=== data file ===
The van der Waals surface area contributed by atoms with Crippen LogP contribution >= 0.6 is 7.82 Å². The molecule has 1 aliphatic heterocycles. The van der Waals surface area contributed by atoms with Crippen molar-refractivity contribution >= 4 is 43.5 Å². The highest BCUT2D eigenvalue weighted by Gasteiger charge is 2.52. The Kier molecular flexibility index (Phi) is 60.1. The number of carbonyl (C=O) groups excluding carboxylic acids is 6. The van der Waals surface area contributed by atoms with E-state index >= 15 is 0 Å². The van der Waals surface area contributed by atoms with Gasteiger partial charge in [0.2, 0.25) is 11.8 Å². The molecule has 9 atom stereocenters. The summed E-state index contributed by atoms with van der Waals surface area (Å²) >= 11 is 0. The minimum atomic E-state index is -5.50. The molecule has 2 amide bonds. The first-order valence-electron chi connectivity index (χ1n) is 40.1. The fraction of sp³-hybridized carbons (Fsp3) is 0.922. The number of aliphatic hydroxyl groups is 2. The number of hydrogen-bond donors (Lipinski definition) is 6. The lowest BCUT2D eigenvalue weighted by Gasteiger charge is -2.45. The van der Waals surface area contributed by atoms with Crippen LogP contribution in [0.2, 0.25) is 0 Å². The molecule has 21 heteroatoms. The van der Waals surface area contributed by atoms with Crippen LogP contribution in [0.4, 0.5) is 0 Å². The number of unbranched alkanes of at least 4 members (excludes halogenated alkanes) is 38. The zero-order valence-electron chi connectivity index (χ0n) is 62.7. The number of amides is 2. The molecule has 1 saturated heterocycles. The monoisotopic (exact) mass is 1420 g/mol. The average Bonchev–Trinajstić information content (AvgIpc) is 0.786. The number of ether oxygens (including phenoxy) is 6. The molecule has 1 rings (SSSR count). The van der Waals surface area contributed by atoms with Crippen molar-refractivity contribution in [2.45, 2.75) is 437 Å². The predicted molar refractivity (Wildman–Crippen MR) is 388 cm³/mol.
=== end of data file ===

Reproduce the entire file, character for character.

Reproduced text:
The van der Waals surface area contributed by atoms with Crippen LogP contribution >= 0.6 is 7.82 Å². The molecule has 1 aliphatic heterocycles. The van der Waals surface area contributed by atoms with Crippen molar-refractivity contribution >= 4 is 43.5 Å². The highest BCUT2D eigenvalue weighted by Gasteiger charge is 2.52. The Kier molecular flexibility index (Phi) is 60.1. The number of carbonyl (C=O) groups excluding carboxylic acids is 6. The van der Waals surface area contributed by atoms with E-state index >= 15 is 0 Å². The van der Waals surface area contributed by atoms with Gasteiger partial charge in [0.2, 0.25) is 11.8 Å². The molecule has 9 atom stereocenters. The summed E-state index contributed by atoms with van der Waals surface area (Å²) >= 11 is 0. The minimum atomic E-state index is -5.50. The molecule has 2 amide bonds. The first-order valence-electron chi connectivity index (χ1n) is 40.1. The fraction of sp³-hybridized carbons (Fsp3) is 0.922. The number of aliphatic hydroxyl groups is 2. The number of hydrogen-bond donors (Lipinski definition) is 6. The lowest BCUT2D eigenvalue weighted by Gasteiger charge is -2.45. The van der Waals surface area contributed by atoms with Crippen LogP contribution in [0.2, 0.25) is 0 Å². The molecule has 21 heteroatoms. The van der Waals surface area contributed by atoms with Crippen LogP contribution in [0.4, 0.5) is 0 Å². The number of unbranched alkanes of at least 4 members (excludes halogenated alkanes) is 38. The zero-order valence-electron chi connectivity index (χ0n) is 62.7. The number of amides is 2. The molecule has 1 saturated heterocycles. The monoisotopic (exact) mass is 1420 g/mol. The average Bonchev–Trinajstić information content (AvgIpc) is 0.786. The number of ether oxygens (including phenoxy) is 6. The molecule has 1 rings (SSSR count). The van der Waals surface area contributed by atoms with Crippen molar-refractivity contribution in [2.45, 2.75) is 437 Å². The predicted molar refractivity (Wildman–Crippen MR) is 388 cm³/mol.